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Fears of match fixing prompt Twitter ban during World Cup games

The International Cricket Council (ICC) has announced a ban on all players and officials from tweeting during games at the World Cup, in an attempt to ensure that the notorious sports betting industry on the sub-continent doesn’t try and use Twitter to get inside information that may affect the outcome of games.

The ban on Twitter is not comprehensive, but will be enforced during games. It was prompted after Cricket Australia encouraged team manager Steven Bernard and coach Tim Nielsen to tweet during games as a way of keeping the fans informed during the Ashes. The experiment was a big success, and Bernard attracted over 1 100 followers to his Twitter account.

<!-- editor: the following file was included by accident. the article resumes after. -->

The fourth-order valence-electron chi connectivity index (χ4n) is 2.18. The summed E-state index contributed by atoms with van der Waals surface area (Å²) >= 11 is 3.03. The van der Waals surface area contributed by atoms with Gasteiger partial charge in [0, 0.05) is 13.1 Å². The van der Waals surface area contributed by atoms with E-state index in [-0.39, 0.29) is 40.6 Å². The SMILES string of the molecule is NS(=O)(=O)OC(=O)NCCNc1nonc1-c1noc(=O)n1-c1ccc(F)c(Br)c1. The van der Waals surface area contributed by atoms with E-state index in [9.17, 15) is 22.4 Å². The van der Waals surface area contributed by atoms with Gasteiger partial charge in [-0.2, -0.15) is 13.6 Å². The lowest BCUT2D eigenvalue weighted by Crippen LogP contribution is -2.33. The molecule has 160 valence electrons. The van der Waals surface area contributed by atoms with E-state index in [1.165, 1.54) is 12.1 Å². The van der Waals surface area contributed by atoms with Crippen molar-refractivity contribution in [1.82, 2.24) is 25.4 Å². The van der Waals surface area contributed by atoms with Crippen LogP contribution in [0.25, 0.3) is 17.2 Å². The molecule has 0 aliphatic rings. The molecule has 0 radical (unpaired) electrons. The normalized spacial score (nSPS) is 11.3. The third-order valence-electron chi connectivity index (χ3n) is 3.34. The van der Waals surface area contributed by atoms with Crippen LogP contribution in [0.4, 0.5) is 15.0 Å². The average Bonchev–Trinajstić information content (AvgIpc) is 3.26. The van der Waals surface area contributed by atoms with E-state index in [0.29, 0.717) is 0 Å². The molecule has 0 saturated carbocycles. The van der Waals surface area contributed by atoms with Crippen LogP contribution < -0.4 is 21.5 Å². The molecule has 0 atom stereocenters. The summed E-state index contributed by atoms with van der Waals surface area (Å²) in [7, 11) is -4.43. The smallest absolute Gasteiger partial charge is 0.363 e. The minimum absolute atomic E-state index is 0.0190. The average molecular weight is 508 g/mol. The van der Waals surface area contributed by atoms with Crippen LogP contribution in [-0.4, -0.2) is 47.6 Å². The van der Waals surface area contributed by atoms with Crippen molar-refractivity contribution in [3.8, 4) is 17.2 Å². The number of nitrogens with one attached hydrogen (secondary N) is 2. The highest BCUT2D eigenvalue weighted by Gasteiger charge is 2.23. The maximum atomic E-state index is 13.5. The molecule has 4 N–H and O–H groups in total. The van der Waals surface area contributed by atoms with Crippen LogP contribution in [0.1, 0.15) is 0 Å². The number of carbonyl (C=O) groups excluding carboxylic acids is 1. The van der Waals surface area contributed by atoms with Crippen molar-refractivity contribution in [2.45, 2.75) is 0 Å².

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But the ICC has decided to err on the side of caution, in an attempt to limit contact between people involved in illegal betting and those with a direct influence on the game. “We don’t want to spoil anyone’s fun,” said ICC spokesman James Fitzgerald, “but there is a chance that sensitive information could be passed on during matches in this way, even inadvertently, and we just feel that team managers’ phones should be kept for operational purposes only.”

Cricket Australia accepted the move, saying “we support team management using Twitter as a tool to engage fans, but we understand why, in this particular application, it’s important to not have public communication coming out of player rooms”.

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